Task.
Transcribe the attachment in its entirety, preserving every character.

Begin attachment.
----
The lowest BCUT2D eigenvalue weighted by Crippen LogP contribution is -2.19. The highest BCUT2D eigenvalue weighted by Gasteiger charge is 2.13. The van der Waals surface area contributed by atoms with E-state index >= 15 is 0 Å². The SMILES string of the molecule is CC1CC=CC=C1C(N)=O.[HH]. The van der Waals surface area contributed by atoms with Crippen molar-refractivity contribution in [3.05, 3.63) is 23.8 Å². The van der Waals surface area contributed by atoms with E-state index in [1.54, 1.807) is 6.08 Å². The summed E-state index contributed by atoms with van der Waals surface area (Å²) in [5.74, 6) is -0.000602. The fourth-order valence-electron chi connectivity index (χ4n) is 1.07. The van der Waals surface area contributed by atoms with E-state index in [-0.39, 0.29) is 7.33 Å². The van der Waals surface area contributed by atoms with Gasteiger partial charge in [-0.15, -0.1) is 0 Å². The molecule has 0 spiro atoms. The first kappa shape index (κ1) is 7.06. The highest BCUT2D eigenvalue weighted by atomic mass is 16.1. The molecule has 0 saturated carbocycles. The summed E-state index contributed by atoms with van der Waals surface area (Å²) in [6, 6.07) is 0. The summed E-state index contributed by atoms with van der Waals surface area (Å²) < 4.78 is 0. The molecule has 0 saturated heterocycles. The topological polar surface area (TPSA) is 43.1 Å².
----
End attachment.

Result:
The lowest BCUT2D eigenvalue weighted by Crippen LogP contribution is -2.19. The highest BCUT2D eigenvalue weighted by Gasteiger charge is 2.13. The van der Waals surface area contributed by atoms with E-state index >= 15 is 0 Å². The SMILES string of the molecule is CC1CC=CC=C1C(N)=O.[HH]. The van der Waals surface area contributed by atoms with Crippen molar-refractivity contribution in [3.05, 3.63) is 23.8 Å². The van der Waals surface area contributed by atoms with E-state index in [1.54, 1.807) is 6.08 Å². The summed E-state index contributed by atoms with van der Waals surface area (Å²) in [5.74, 6) is -0.000602. The fourth-order valence-electron chi connectivity index (χ4n) is 1.07. The van der Waals surface area contributed by atoms with E-state index in [-0.39, 0.29) is 7.33 Å². The van der Waals surface area contributed by atoms with Gasteiger partial charge in [-0.15, -0.1) is 0 Å². The molecule has 0 spiro atoms. The first kappa shape index (κ1) is 7.06. The highest BCUT2D eigenvalue weighted by atomic mass is 16.1. The molecule has 0 saturated carbocycles. The summed E-state index contributed by atoms with van der Waals surface area (Å²) in [6, 6.07) is 0. The summed E-state index contributed by atoms with van der Waals surface area (Å²) < 4.78 is 0. The molecule has 0 saturated heterocycles. The topological polar surface area (TPSA) is 43.1 Å².